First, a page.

"The Internet's completely over," Prince told the U.K.'s Daily Mirror. It appears that he wants fans to head to an old-fashioned record store to pick up his upcoming album 20Ten, as he is not OK with selling his latest music through an e-retailer. "I don't see why I should give my new music to iTunes or anyone else. They won't pay me an advance for it and then they get angry when they can't get it."
The Purple One didn't stop his critique at e-commerce and chalked up his lack of interest in the Internet as a whole to the medium's lack of coolness. "The Internet's like MTV," said Prince. "At one time MTV was hip and suddenly it became outdated."
It's probably safe to assume that Prince is neither a Mac nor a PC — the "Purple Rain" singer also lambasted the proliferation of technical devices and said, "All these computers and digital gadgets are no good." The music luminary, who is releasing 20Ten for free in the U.K. with copies of the Mirror on Saturday, insisted that users would be better off without their digital devices. "They just fill your head with numbers and that can't be good for you."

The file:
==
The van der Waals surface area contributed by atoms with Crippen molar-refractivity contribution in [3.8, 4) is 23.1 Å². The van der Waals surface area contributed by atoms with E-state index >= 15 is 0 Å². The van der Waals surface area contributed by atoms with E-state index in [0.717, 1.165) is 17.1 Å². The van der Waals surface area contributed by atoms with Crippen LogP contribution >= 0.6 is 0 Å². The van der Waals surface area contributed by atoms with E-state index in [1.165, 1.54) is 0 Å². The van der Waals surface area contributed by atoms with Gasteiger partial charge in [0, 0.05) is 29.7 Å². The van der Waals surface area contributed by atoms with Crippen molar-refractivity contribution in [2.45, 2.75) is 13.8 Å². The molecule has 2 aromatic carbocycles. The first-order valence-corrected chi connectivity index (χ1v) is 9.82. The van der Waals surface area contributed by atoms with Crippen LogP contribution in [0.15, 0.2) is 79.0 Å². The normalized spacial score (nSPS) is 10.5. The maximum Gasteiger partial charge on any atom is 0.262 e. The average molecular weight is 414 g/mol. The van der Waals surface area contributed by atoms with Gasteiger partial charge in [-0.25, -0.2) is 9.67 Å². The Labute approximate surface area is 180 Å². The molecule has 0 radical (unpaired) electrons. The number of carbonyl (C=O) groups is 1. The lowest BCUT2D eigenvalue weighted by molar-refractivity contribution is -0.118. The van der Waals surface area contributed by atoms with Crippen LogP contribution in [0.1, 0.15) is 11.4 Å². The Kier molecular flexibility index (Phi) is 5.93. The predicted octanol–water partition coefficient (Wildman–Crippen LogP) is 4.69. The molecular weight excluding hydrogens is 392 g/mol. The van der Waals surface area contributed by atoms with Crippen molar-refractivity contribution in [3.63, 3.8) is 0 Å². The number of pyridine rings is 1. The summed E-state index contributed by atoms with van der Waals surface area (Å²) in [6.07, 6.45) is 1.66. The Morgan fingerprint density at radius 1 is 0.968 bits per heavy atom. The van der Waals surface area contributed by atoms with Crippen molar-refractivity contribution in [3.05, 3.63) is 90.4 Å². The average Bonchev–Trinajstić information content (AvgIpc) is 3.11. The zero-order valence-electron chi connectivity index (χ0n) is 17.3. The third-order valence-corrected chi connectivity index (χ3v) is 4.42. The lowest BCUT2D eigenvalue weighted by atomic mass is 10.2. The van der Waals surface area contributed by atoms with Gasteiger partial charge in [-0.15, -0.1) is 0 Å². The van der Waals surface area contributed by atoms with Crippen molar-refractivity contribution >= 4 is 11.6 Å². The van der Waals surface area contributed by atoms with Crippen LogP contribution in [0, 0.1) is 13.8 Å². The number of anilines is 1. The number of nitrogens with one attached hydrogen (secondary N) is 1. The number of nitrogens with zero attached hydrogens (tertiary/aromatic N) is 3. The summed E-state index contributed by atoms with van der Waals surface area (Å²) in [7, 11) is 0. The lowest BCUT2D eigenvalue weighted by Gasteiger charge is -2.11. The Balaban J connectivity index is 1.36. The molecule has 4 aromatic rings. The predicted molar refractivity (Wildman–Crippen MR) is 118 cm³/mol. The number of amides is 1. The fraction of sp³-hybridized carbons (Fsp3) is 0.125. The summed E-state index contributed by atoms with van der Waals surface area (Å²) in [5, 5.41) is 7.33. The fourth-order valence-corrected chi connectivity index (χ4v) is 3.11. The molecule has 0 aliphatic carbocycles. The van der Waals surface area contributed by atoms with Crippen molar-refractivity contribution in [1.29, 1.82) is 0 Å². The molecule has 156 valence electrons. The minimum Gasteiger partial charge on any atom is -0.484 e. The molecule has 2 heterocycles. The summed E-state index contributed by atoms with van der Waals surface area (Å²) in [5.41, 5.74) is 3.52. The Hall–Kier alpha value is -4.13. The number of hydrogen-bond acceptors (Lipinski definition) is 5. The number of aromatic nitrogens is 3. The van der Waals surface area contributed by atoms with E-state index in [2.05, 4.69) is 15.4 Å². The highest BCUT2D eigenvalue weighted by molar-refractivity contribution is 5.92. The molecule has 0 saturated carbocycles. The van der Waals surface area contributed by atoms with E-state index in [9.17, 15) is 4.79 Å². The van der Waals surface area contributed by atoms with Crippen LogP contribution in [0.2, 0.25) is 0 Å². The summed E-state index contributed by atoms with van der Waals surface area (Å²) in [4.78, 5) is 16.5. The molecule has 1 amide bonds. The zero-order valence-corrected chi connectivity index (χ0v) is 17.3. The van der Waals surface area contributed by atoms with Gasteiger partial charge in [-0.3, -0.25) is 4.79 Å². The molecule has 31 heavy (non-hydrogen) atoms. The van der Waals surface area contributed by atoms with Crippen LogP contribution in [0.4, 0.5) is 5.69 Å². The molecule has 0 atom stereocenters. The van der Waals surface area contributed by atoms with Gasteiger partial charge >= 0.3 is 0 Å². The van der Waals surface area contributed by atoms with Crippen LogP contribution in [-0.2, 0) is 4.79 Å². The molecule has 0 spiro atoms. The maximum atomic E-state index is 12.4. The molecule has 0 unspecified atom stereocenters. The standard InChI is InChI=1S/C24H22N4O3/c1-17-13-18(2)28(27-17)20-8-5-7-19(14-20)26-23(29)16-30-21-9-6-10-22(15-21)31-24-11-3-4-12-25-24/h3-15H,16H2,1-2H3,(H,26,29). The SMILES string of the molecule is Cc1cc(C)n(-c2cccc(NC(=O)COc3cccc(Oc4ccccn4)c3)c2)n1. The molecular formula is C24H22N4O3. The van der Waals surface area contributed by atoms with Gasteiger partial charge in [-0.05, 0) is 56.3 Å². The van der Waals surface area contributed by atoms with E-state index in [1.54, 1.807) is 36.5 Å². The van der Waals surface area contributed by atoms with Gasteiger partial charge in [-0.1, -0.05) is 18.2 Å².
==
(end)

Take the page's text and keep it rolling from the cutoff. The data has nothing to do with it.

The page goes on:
In addition to slamming all things digital, Prince also directed some criticism inward. The influential singer and instrumentalist revealed that since he feels he's been advancing his craft over the years, he's embarrassed by his earlier recordings.
"Someone told me they saw me at my peak, but how do they know when my peak is? I think I'm improving all the time," he said. "When I listen to my old records I'm ashamed of how I played then."
The singer also insisted that a lifetime of rocking out has preserved his youthful appearance. "Playing electric guitar your whole life does something to you. I'm convinced all that electricity racing through my body made me keep my hair," he offered.
While the pop icon may be over his earlier music, he is still regarded by many as a living legend. Prince was honored with a Lifetime Achievement Award at the 2010 BET Awards, as stars like Patti LaBelle and Alicia Keys took to the stage to celebrate the artist's massively successful and hugely influential career.